The Buffalo AKG Museum, formerly known as the Albright-Knox Art Gallery, is set to open this summer after over three years of transformative renovations. The museum’s vast expansion was funded by a $230 million capital campaign — the largest in the history of any Western New York cultural institution.
More of a rebirth than a simple reopening, the museum’s June 2023 debut will include new acquisitions, new community space and a completely reinvigorated 50,000-square-foot campus.
Architect Shohei Shigematsu led the overhaul of the museum’s campus and designed the new Jeffrey E. Gundlach Building, an ultra-modern structure that will house 30,000 square feet of gallery space, a sculpture garden and a theater. Its glass paneling and grand spiral staircase are a stark contrast against the original Knox Building, a small Greek Revivalist structure built in the early 1900s.
The top of the Gundlach Building will provide a bird’s-eye view of Delaware Park, giving the museum a sense of openness and connection to nature.
The new Buffalo AKG campus will also include the Ralph Wilson Town Square, the museum’s new hub for community engagement. Once an open-air pavilion attached to the Knox Building, the town square has been renovated to serve as a “comfortable, accessible community space that people from across Western New York and beyond can visit without the need to purchase anything,” according to a press release.
Covered by “Common Sky,” an intricate glass roof designed by artists Olafur Eliasson and Sebastian Behmann, the Town Square will host performances, interactive art installations and a restaurant. Admission to this part of the museum will be completely free of charge. Much of the museum’s permanent collection — including notable contemporary and modern works by artists like Paul Gaugin, Andy Warhol and Frida Kahlo — will be reframed and reglazed to be put back on display. But the museum’s expansion has doubled the amount of space to showcase art — and with this extra space comes plenty of new acquisitions.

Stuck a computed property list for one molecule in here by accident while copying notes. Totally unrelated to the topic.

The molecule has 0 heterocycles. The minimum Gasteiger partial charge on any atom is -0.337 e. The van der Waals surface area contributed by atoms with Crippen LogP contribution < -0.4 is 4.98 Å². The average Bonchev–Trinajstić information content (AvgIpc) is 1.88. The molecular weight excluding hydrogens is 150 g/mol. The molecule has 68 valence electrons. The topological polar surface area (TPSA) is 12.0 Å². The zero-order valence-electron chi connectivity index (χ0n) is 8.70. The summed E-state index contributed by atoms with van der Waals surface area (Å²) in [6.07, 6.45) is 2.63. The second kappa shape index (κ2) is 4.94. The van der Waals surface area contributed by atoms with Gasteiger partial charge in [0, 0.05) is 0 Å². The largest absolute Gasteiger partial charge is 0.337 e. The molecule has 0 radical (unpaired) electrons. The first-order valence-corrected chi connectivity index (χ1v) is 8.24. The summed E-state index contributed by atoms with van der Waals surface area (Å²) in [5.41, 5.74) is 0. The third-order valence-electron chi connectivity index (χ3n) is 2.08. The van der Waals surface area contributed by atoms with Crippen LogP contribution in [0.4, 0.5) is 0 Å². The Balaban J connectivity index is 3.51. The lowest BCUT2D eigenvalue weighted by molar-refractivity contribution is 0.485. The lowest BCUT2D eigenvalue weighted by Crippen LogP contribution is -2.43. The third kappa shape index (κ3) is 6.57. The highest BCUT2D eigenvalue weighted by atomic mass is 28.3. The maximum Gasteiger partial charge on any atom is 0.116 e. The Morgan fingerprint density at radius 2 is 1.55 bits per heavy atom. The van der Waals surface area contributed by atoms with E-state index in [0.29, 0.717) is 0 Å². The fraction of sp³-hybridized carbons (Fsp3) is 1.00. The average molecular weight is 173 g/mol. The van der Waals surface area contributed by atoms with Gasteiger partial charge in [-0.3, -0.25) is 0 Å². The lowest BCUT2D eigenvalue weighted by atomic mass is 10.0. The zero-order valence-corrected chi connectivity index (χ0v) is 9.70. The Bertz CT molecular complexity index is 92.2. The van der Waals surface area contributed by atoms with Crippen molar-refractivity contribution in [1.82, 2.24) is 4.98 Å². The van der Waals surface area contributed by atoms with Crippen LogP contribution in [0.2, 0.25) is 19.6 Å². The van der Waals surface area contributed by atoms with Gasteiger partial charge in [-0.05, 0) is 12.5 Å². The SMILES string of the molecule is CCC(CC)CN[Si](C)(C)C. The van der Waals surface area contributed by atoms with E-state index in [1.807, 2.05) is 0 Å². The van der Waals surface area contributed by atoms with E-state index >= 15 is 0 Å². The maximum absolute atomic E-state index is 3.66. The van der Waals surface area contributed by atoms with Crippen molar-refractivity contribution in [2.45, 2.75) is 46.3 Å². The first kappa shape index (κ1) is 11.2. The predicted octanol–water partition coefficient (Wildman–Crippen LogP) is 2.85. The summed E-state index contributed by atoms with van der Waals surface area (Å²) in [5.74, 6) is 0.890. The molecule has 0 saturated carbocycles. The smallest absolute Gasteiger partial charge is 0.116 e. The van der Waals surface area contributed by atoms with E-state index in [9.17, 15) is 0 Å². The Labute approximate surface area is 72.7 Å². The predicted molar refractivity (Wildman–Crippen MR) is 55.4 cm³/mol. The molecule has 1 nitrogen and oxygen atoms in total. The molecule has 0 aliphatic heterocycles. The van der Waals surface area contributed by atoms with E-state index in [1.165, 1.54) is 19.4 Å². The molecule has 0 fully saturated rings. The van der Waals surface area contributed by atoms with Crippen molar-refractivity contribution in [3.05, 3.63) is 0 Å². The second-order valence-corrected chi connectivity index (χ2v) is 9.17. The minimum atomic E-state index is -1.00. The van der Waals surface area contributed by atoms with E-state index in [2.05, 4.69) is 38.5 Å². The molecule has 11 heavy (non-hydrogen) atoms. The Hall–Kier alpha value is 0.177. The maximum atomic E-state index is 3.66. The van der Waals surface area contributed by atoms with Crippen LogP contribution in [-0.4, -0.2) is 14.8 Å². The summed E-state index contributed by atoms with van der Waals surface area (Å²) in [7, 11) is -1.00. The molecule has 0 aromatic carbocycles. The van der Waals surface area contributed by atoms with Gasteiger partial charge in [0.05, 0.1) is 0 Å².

The museum recently acquired one of Yayoi Kusama’s iconic “Infinity Rooms,” titled “My Heart is Dancing into the Universe.” The immersive installation, a mirrored room lit up with kaleidoscopic lanterns and covered in the artist’s trademark polka dots, is the first major work by Kusama to enter the museum’s collection.
Among the Buffalo AKG’s inaugural exhibitions is “Through a Modernist Lens: Buffalo and the Photo-Secession,” a show that will highlight more than 600 photographs from the museum’s extensive photography collection, featuring artists like Alfred Stieglitz and James Craig Annan.
Also opening is “Clyfford Still: A Legacy for Buffalo,” a retrospective of the enigmatic abstract expressionist painter who donated a major portion of his works to the museum in 1964.
“Great art is now built into the very physical fabric of the Buffalo AKG,” Cathleen Chaffee, the museum’s chief curator, said in a statement. “Our local community will find the great works of modern art they know best alongside never-before-seen recent acquisitions by leading contemporary artists.”
Meret Kelsey is the senior arts editor and can be reached at email@example.com
Meret Kelsey is an assistant arts editor at The Spectrum.